We Protect Workers

Does your employer have to help you stay at work after an injury?

Maybe you got hurt on the job because you lifted something and hurt your back. Perhaps you got into a car crash during your daily commute that left you with lingering pain and range of motion issues. Regardless of how you obtained an injury that impacts your ability to perform your job, you should know your rights as a worker with a disabling medical condition, even if it is a temporary one.

If you have a job that could worsen your injury or aggravate your symptoms because of the functions that you have to perform, you will typically have the right to request reasonable accommodations from your employer that will allow you to continue working as you recover or in the long run if the injury will have permanent consequences. Failing to accommodate disabilities is a common form of employer discrimination.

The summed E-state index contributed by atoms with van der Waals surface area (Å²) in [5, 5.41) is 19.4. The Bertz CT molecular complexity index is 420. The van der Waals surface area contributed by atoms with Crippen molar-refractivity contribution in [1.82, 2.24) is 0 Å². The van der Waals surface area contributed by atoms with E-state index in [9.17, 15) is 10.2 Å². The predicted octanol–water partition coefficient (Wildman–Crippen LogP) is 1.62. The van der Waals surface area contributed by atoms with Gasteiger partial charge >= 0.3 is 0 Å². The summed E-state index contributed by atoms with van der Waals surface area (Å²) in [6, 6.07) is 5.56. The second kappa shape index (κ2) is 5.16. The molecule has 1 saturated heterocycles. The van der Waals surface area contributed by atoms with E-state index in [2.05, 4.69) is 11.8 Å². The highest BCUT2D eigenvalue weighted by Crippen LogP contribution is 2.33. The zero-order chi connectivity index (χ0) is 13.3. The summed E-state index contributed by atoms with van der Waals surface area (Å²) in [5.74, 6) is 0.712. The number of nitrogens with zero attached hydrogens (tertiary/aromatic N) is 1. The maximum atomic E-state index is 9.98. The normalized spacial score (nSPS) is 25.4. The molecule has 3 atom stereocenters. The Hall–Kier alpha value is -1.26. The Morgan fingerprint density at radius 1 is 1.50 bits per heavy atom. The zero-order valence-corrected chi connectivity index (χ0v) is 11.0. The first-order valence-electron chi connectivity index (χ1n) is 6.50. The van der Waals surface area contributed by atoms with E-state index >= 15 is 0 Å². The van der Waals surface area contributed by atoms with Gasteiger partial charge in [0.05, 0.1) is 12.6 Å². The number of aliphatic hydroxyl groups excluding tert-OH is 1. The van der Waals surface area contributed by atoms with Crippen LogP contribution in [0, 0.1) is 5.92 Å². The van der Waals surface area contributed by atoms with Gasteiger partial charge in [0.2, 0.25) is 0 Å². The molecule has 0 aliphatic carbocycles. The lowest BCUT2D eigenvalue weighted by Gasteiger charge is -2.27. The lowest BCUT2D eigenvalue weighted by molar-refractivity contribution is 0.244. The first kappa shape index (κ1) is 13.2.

What is the difference between reasonable and unreasonable requests?

The idea of a reasonable accommodation is vague enough to leave people confused about what rights they actually have. Reasonable accommodations are often benefits that outweigh the short-term cost or that have minimal or no financial impact for the employer.

For example, the installation of an elevator or ramp involves a high upfront cost. However, not only does it make the facility more accessible to one injured worker, but it will allow for future access for others with medical conditions and disabilities. The expense may be reasonable for a company with several hundred employees but might represent an undue hardship for a company with a staff of only a few dozen.

Certain accommodations are basic enough that any company should be able to provide them. Basic assistive technology, changes in job responsibilities, permission to take extra breaks and even allowing someone to sit while working are all examples of accommodations that will have very little financial impact for the company and could represent a massive improvement for the employee involved. Employers that refuse these basic requests may open themselves up to discrimination claims.